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What Every Parent Needs to Know When Traveling with Children during a Divorce Proceeding, Paternity Proceeding, or When Custody Orders are in Effect

During the summer months when schools are on break and the weather is ideal, many parents want to travel with their minor children outside the state or country. However, parents going through a divorce or paternity action, or who are subject to custody orders, are not as free to travel with their minor children as other parents.

In California, certain family law litigants are subject to restraining orders preventing them from traveling with the children outside the state of California without written consent from the other parent. Without such consent, the traveling parent must file an application with the court and request an order. Parents who already have a judgment in place may need to give notice by a certain date and provide itinerary and other emergency contact information.

However, knowing the hurdles before reaching them will allow for smooth travels—the key to a successful trip is being prepared. For example, all minors, including newborns and infants, must possess a passport if traveling by air, but a parent who owes $2,500 or more in child support payments may not be able to obtain or renew a passport.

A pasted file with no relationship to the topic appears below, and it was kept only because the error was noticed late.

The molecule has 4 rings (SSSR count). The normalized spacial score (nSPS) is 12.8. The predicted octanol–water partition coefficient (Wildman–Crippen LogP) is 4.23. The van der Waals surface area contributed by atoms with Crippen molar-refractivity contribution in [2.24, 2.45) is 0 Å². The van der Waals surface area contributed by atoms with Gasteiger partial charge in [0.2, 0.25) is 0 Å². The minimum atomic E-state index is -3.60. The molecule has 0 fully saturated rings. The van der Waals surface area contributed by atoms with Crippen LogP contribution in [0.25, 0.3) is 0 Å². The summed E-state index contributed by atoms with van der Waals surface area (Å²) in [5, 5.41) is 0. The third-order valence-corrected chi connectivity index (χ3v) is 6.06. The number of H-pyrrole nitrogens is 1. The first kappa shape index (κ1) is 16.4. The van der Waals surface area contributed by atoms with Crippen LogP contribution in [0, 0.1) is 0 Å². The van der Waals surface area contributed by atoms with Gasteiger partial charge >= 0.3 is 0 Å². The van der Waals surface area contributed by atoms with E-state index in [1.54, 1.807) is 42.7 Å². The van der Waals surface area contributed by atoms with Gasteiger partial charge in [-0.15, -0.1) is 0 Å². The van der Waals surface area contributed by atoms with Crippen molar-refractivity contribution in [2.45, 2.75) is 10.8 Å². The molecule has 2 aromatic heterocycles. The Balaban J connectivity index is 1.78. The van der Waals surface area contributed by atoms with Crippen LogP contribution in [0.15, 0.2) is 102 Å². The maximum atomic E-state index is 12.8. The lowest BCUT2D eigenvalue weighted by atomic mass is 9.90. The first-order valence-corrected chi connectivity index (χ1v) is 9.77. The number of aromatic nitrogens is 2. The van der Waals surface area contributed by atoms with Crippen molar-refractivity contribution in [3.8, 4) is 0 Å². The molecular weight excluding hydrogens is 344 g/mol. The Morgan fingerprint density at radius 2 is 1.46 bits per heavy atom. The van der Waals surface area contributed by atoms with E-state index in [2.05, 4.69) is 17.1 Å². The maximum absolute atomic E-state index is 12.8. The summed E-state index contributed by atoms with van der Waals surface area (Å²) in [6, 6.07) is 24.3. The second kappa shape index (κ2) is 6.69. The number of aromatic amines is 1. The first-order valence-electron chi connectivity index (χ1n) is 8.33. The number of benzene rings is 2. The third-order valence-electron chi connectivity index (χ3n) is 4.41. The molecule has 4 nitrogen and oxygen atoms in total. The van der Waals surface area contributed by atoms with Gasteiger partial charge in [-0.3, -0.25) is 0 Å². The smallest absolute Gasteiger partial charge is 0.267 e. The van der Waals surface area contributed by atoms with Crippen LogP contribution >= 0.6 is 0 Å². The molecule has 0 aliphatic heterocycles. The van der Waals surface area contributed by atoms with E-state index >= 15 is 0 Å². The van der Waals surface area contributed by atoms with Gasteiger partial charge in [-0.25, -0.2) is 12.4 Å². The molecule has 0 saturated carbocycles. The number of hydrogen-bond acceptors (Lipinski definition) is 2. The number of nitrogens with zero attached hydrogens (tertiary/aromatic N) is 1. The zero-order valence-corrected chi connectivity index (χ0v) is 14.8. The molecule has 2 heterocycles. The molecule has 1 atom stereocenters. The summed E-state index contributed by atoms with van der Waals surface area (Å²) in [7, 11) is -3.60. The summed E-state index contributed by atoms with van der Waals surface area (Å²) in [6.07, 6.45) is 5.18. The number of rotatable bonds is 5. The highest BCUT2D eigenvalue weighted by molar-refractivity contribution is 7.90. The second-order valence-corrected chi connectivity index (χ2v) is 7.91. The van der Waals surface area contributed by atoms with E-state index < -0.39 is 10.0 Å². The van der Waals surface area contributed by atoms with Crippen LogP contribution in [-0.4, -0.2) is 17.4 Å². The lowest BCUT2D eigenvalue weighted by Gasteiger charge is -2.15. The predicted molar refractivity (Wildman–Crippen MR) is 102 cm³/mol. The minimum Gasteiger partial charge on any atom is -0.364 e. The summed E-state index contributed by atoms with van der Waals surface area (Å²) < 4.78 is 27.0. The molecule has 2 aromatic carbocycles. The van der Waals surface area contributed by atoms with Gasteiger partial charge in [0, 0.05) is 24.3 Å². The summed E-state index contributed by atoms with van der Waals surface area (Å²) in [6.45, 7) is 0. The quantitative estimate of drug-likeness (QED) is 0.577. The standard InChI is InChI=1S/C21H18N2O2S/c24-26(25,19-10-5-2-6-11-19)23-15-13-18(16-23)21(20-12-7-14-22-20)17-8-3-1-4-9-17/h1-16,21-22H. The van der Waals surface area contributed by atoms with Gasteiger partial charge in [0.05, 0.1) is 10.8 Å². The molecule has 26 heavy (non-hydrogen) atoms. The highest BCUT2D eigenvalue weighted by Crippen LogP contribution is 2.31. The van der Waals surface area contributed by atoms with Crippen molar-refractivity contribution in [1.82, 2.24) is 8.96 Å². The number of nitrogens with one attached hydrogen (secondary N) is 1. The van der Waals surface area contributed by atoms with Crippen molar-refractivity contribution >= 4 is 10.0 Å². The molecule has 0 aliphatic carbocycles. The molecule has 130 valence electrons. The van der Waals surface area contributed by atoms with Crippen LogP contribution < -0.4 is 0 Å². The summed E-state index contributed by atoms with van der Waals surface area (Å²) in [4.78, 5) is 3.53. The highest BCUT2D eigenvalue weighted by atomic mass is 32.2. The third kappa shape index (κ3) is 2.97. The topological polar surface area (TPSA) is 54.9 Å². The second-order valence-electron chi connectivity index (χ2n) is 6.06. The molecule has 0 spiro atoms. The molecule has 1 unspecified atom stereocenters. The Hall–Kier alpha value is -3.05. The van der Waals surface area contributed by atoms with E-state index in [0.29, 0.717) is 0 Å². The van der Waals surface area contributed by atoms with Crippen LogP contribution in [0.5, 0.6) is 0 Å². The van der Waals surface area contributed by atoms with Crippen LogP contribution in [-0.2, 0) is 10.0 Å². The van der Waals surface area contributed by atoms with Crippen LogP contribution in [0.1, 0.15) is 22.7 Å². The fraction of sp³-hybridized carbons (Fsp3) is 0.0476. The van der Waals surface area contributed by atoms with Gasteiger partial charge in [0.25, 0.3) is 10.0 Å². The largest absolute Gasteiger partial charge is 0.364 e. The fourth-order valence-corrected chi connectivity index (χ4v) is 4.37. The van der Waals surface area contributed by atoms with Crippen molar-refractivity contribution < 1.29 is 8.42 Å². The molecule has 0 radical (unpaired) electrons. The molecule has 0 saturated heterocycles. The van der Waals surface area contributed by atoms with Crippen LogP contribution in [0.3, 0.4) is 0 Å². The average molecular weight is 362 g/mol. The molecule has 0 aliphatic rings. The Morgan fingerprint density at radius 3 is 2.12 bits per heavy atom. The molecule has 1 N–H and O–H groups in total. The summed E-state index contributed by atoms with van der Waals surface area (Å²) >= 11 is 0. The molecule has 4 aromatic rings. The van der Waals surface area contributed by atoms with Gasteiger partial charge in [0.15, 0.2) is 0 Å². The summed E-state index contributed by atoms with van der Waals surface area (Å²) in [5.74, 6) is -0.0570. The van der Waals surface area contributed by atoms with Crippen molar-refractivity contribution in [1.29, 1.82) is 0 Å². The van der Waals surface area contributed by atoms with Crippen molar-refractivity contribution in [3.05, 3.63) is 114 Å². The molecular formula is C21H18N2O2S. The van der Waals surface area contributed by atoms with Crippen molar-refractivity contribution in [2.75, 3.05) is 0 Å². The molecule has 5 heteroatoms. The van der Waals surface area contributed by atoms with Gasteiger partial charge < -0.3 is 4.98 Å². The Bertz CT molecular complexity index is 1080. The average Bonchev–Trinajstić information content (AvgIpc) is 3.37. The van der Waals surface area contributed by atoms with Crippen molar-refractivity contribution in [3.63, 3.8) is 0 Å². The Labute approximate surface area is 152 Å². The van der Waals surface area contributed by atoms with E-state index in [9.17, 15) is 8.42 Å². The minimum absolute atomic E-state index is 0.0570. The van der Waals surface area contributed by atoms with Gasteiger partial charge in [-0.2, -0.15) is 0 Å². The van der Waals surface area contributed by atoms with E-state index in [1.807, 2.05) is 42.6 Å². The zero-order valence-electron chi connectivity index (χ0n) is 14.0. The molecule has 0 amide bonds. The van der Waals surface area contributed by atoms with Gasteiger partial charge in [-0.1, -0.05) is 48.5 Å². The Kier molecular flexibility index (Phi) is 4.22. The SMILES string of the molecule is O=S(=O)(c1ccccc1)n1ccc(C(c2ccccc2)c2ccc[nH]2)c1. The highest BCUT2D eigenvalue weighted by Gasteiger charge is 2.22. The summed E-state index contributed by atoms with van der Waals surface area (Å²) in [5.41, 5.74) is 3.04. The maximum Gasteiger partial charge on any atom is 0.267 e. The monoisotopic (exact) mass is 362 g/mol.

In order to obtain a passport for a child under the age of 16, one of the following must occur: (1) both parents and the child must appear in person to apply for the passport; or (2) the child must appear in person with the traveling parent and submit a Statement of Consent notarized by the non-traveling parent; or (3) the child and traveling parent must appear in person and document that parent’s sole authority to obtain the passport. And while children over the age of sixteen may execute their own passport applications, court orders may still limit such travel and the children may still have to obtain parental consent.

While there are potential issues with traveling across state lines or internationally with children, family vacations may still happen as planned if the details are arranged well in advance. Consult your family law attorney to determine the necessary steps you may need to take.

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